Unfortunately, day-to-day satisfaction is more fragile than these folks realize. You may feel content in the moment, plunked down in front of the TV with a stale sandwich. But eventually, minor aches and pains, boredom, and a lack of creature comforts adds up to unhappiness with your overall quality of life. In other words, living too conservatively creates a short-term sense of security that plants the seeds for long-term unhappiness.

If you’ve gone down my checklist and the results suggest you might be living too conservatively, make an appointment with us, or your fiduciary advisor. Get a clearer understanding of your assets, your monthly budget, and your ongoing investment picture. Talking to your advisor could help snap you out of savings mode, and get you back on course for a happy and fulfilling retirement.

About Bill

retirement
Bill Keen: Living too conservatively in retirement can cause long-term dissatisfaction with your quality of life.

Bill Keen is a CHARTERED RETIREMENT PLANNING COUNSELOR℠ and independent financial advisor with more than 24 years of industry experience. As the founder and CEO of Keen Wealth Advisors, a registered investment advisory firm, he specializes in providing personalized retirement planning designed to help people thrive before and during their retirement years. With a passion for educating others, Bill regularly blogs about retirement planning, hosts the podcast Keen on Retirement, and has contributed to U.S. News and World Report, Reuters, Wall Street Journal’s Market Watch, Yahoo Finance, and other publications. Based in Overland Park, Kansas, Bill and his team work with clients throughout the greater Kansas City area and across the nation. To learn more, connect with him on LinkedIn or visit www.keenwealthadvisors.com.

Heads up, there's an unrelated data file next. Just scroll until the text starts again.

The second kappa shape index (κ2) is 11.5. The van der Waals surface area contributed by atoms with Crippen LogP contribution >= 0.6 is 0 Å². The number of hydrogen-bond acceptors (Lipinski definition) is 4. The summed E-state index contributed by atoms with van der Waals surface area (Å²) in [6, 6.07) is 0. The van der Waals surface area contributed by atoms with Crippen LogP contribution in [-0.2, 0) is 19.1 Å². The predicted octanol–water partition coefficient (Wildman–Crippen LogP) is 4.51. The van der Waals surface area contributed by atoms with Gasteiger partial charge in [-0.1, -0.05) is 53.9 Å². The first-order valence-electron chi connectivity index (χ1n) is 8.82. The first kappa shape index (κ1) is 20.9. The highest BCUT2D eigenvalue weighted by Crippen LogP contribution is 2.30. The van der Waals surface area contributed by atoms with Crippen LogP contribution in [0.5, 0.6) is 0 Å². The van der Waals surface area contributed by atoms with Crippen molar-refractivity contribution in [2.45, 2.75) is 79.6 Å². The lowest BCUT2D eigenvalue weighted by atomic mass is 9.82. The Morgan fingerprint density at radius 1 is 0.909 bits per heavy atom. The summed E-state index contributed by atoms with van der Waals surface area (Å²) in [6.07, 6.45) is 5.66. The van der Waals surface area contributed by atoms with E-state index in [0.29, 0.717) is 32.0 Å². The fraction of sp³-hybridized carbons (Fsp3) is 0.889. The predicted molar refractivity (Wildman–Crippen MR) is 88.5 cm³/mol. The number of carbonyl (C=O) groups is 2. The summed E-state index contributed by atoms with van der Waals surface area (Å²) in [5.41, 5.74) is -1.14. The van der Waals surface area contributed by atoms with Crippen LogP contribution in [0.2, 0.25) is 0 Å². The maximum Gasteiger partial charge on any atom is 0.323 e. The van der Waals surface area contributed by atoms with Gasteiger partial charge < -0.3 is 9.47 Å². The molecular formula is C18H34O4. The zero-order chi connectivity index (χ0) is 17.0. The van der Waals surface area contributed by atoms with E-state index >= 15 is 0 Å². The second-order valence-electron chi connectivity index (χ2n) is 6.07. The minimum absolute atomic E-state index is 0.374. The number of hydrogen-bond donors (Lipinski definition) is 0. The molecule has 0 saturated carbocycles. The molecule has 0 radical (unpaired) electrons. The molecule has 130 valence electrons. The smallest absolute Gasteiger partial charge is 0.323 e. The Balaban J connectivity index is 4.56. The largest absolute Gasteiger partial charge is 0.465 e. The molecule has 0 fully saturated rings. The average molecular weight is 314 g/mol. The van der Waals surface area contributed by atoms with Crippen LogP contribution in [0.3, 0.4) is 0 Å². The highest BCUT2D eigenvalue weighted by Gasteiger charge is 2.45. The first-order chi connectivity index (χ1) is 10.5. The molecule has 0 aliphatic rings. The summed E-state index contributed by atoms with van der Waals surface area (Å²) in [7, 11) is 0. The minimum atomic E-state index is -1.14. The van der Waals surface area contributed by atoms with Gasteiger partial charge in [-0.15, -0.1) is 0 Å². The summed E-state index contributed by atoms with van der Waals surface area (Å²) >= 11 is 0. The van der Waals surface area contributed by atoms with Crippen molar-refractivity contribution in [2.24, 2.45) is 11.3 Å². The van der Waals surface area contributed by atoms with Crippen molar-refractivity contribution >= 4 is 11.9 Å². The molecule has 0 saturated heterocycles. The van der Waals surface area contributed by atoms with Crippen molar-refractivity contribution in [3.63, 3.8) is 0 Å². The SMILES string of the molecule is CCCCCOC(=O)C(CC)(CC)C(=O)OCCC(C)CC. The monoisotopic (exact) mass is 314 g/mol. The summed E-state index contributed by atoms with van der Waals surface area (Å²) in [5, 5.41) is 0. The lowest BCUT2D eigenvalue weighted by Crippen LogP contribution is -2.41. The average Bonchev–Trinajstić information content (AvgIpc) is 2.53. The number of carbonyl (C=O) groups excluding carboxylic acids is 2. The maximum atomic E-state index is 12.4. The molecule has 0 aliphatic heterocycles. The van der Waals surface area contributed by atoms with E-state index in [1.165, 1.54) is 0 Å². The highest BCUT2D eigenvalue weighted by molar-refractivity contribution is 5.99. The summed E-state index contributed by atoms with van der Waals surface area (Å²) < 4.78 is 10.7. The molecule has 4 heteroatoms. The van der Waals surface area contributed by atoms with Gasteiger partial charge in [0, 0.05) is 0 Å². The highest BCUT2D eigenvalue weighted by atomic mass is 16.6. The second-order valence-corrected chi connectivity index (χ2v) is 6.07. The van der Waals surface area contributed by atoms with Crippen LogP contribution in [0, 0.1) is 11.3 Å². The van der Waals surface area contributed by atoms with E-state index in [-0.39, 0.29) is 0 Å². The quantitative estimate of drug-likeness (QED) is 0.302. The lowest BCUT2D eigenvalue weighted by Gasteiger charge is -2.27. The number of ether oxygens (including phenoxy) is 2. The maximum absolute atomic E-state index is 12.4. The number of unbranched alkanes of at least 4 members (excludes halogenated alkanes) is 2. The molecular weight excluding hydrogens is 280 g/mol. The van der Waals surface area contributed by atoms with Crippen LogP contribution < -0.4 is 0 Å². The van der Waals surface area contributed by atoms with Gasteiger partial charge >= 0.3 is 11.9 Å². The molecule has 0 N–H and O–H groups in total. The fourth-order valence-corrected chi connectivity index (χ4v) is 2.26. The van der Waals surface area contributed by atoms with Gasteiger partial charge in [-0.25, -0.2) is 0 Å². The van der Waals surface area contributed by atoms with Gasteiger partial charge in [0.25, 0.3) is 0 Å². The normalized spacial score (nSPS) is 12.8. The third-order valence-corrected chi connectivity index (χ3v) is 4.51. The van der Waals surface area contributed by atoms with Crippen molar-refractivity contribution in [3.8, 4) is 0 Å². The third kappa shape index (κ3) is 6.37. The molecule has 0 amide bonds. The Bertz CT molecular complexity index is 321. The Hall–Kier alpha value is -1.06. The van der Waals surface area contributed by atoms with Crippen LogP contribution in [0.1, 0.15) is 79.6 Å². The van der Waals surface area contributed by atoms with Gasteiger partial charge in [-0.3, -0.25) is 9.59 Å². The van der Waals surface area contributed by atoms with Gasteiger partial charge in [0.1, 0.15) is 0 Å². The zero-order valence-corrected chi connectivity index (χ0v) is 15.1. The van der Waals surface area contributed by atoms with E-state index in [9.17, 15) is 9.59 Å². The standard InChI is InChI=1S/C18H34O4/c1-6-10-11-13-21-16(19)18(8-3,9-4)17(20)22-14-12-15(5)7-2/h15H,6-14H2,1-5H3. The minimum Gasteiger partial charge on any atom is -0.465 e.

Keen Wealth Advisors is a Registered Investment Adviser. Nothing within this commentary constitutes investment advice, performance data or any recommendation that any particular security, portfolio of securities, transaction or investment strategy is suitable for any specific person. Any mention of a particular security and related performance data is not a recommendation to buy or sell that security. Keen Wealth Advisors manages its clients’ accounts using a variety of investment techniques and strategies, which are not necessarily discussed here. Investments in securities involve the risk of loss. Past performance is no guarantee of future results.